As an outsider, you often hear stories of disputes over the seemingly smallest of insignificant items. However these are the ones that can cause the biggest family divisions after a death. I appreciate that you may not feel comfortable at Sunday lunch starting to claim items in the family home – not really a typical conversation starter is it? ‘Hey Mom, I am having your cake stand when you’re gone!’ But maybe that is exactly where and when these conversations should start to take place.

Important Conversations vs. Difficult Conversations

There is a subtle but significant language shift within the death and dying community. Instead of saying these are ‘difficult conversations’ to have, it is encouraged to say they are instead ‘important conversations’.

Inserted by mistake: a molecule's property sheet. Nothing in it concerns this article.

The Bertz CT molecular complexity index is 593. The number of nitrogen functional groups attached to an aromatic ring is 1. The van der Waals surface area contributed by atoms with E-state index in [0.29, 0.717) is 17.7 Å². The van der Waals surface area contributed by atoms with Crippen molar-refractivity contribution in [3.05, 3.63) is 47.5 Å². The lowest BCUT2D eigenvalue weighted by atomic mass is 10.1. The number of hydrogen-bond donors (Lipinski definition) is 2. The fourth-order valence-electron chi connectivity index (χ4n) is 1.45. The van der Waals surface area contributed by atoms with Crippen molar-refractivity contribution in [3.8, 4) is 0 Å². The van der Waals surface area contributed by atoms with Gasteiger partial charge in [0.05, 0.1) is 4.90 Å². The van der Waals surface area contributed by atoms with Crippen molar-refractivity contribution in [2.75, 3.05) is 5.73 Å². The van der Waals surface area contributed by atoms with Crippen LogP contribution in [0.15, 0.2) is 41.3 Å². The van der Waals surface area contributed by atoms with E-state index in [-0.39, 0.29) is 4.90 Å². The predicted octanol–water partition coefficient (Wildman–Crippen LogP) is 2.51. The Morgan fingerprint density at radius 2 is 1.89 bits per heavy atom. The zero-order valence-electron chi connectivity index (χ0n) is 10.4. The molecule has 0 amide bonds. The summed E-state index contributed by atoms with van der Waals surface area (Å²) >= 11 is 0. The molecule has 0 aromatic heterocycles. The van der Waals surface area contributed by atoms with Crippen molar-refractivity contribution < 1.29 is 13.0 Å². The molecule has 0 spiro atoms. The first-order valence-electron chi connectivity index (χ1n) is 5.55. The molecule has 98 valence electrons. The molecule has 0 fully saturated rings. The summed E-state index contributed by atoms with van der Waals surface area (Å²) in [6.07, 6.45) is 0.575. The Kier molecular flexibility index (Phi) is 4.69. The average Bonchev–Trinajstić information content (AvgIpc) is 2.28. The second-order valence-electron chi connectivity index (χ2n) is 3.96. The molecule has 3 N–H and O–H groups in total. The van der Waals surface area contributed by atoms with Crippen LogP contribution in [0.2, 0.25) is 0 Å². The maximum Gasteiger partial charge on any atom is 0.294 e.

By having these important discussions here and there can make feel like a more normal topic. This can be very empowering. I often find that having these conversations in a humorous way can also be an ice breaker. That is not to downplay the seriousness of death, but to get the conversation started so we begin to know what people’s wishes are. This way everyone will be clear that when we are no longer here, our items of value (in either sense of the word) go on to their intended new home. Your memory can then live on without causing further family heartache and provide some much needed comfort.

Take some time to think about your items of value – financial and emotional. What would you want to happen to them in the future? Have the conversations with your nearest and dearest and make sure that if it is important, get it written down somewhere.

Create your Sunset Plan today. Why not share this post on social media? It could just help someone get organised and be ready for the future.